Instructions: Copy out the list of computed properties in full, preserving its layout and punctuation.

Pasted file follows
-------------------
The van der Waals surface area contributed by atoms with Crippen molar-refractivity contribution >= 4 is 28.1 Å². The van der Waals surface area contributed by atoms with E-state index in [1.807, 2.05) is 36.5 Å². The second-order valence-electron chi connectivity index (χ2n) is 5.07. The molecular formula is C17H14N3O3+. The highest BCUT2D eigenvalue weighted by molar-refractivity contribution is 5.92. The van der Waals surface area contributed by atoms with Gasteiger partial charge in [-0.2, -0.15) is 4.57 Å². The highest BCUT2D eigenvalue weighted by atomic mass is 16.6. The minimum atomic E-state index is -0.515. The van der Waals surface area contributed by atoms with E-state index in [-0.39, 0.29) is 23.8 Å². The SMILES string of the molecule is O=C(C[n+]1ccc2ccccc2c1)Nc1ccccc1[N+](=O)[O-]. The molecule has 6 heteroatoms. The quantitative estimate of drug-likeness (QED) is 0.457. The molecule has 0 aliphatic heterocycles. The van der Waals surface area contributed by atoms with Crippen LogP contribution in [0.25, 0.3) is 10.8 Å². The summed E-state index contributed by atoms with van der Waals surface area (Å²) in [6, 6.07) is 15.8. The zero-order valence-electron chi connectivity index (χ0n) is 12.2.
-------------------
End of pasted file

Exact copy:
The van der Waals surface area contributed by atoms with Crippen molar-refractivity contribution >= 4 is 28.1 Å². The van der Waals surface area contributed by atoms with E-state index in [1.807, 2.05) is 36.5 Å². The second-order valence-electron chi connectivity index (χ2n) is 5.07. The molecular formula is C17H14N3O3+. The highest BCUT2D eigenvalue weighted by molar-refractivity contribution is 5.92. The van der Waals surface area contributed by atoms with Gasteiger partial charge in [-0.2, -0.15) is 4.57 Å². The highest BCUT2D eigenvalue weighted by atomic mass is 16.6. The minimum atomic E-state index is -0.515. The van der Waals surface area contributed by atoms with E-state index in [-0.39, 0.29) is 23.8 Å². The SMILES string of the molecule is O=C(C[n+]1ccc2ccccc2c1)Nc1ccccc1[N+](=O)[O-]. The molecule has 6 heteroatoms. The quantitative estimate of drug-likeness (QED) is 0.457. The molecule has 0 aliphatic heterocycles. The van der Waals surface area contributed by atoms with Crippen LogP contribution in [0.25, 0.3) is 10.8 Å². The summed E-state index contributed by atoms with van der Waals surface area (Å²) in [6, 6.07) is 15.8. The zero-order valence-electron chi connectivity index (χ0n) is 12.2.